I spent a very enjoyable Friday evening drinking with friends in Bristol city centre. I stayed with friends overnight, and drove home this morning. As I said earlier, the motorways round here get very busy this time of year. As it's the first weekend of the school holidays, the M5 coming south was in a right state - I'm glad I was heading north. When I left the motorway at the local junction, the tailback stretched on out of sight up the road, so there must have been at least an 8 mile jam. If you were in it, you have my sympathies...


I think the heatwave here has finally broken, as the temperature outside has fallen by a whole degree Centigrade since I sat down at the computer twenty minutes ago. There's a smell of moisture on the breeze, although there's no sign of thunderstorms as far as I can see out of the window. As the lawn is beginning to look a bit fried round the edges (as am I), it would be nice to get some rain tonight.


What's on the CD player this evening? Firstly, Steve Reich's "The Four Sections / Music For Mallet Instruments, Voices, and Organ." I really needed something to chill out to, as it's been that kind of day. I first heard the "Music for Mallet..." piece while I was driving in the car a few months ago, and it's one of the most hypnotic pieces of music I've ever heard (so hearing it in the car probably wasn't a good idea!)

That was followed by "The Essential Fripp and Eno." I seem to be going through a phase of listening to music that was used in the production of the radio series "The Hitch Hiker's Guide to the Galaxy" at the moment. This includes a number of pieces by Gyorgi Ligeti, "A Rainbow in Curved Air" and "Poppy Nogood and the Phantom Band" by Terry Riley, and lots of Fripp and Eno, like "Evening Star" and "Wind On Water." However, I have to say that up until now I've avoided the Stockhausen used in Fit the Fourth, and can see no reason for this to change...


Here in the South West of England, we're in the middle of a heatwave. This, of course, is a cue for massive traffic jams on the M5, the appearance of plastic garden furniture and patio sets released from their long hibernation in the shed, and the smell of barbecuing sausages drifting through the neighbourhood. The weekend sounds of lawnmowers mingle with the screams of small children who have just discovered that the water in the paddling pool is, despite all indications to the contrary, still ice cold.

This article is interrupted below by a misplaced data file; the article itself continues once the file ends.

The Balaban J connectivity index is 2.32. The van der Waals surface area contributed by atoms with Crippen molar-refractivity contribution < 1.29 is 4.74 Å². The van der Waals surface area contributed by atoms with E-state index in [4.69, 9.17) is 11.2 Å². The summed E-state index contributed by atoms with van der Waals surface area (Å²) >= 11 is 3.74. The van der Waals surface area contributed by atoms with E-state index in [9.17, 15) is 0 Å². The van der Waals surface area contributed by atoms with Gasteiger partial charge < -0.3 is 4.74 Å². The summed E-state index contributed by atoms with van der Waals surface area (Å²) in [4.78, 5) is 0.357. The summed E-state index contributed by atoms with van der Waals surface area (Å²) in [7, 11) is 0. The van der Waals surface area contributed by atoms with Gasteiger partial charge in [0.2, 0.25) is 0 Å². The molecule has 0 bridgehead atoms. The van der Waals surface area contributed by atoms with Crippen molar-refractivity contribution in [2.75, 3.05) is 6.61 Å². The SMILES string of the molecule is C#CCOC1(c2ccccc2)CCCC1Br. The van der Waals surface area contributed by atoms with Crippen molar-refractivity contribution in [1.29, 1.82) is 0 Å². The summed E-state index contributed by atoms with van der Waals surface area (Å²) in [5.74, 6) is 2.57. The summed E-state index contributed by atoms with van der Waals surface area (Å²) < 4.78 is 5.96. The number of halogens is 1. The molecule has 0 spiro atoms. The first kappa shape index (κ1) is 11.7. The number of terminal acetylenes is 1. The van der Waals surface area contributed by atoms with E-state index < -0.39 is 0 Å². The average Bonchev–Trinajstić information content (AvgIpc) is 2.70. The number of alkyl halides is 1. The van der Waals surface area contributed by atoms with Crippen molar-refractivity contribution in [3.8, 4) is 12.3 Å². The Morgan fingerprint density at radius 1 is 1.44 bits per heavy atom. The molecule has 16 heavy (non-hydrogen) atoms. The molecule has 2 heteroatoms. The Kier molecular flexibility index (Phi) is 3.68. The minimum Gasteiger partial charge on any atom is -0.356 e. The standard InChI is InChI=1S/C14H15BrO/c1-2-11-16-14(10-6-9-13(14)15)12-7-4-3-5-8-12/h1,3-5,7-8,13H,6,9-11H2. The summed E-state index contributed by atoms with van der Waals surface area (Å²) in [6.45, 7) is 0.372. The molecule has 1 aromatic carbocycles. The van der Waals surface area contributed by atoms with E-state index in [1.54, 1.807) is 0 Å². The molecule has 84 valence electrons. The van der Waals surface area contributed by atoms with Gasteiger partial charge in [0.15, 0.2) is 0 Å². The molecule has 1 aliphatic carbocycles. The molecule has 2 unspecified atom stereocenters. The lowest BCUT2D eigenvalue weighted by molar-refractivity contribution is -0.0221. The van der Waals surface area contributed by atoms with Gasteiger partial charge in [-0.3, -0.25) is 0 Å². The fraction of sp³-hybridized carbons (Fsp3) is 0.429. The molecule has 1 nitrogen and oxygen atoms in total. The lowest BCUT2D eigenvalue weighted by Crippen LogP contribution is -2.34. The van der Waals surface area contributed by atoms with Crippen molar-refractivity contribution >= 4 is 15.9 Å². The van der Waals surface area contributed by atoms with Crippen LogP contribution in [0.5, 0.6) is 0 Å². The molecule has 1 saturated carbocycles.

If only the UK knew about things like air conditioning, though. A mate of mine from my days in Bromley was visiting yesterday, and we went in to Bristol for the afternoon. Some of the shops were so hot it was a wonder the staff were still standing. It was a relief to get back in the car. Still, it was an excuse to take a few pictures round the @Bristol site. I thought this one came out quite well...

Chris and Phil @ Bristol


Another story today involving the use of technology and information exchange, and another story about big business getting worried. The Register are running a story about something called the TV Brick - a device that plugs in to your TV and computer. In simple terms, it appears to allow your PC to act as a web server and streams your television to you - wherever you are in the world. For some reason, the television companies aren't happy about someone on holiday in Australia being able to catch up on their favourite Japanese TV shows over the net. Presumably because the technology also allows fans of the latest American TV series to watch them in the UK before they're shown on the pay-for-view channels over here, let alone without having to wait the 12 months or more before the free-to-air TV channels show them. If this sort of thing catches on, I suspect that one of two things will happen: either TV series will get released simultaneously throughout the world, or the TV companies will buy out the technology and change it into a subscription service, like TiVo. Personally speaking, I decided this year that the TV I watch these days is barely worth the licence fee, let alone a subscription. TV audiences are dwindling, and trying to limit access to what little good stuff is on these days will (in my opinion) only accelerate the medium's decline. Television is dead - it just hasn't realised it yet.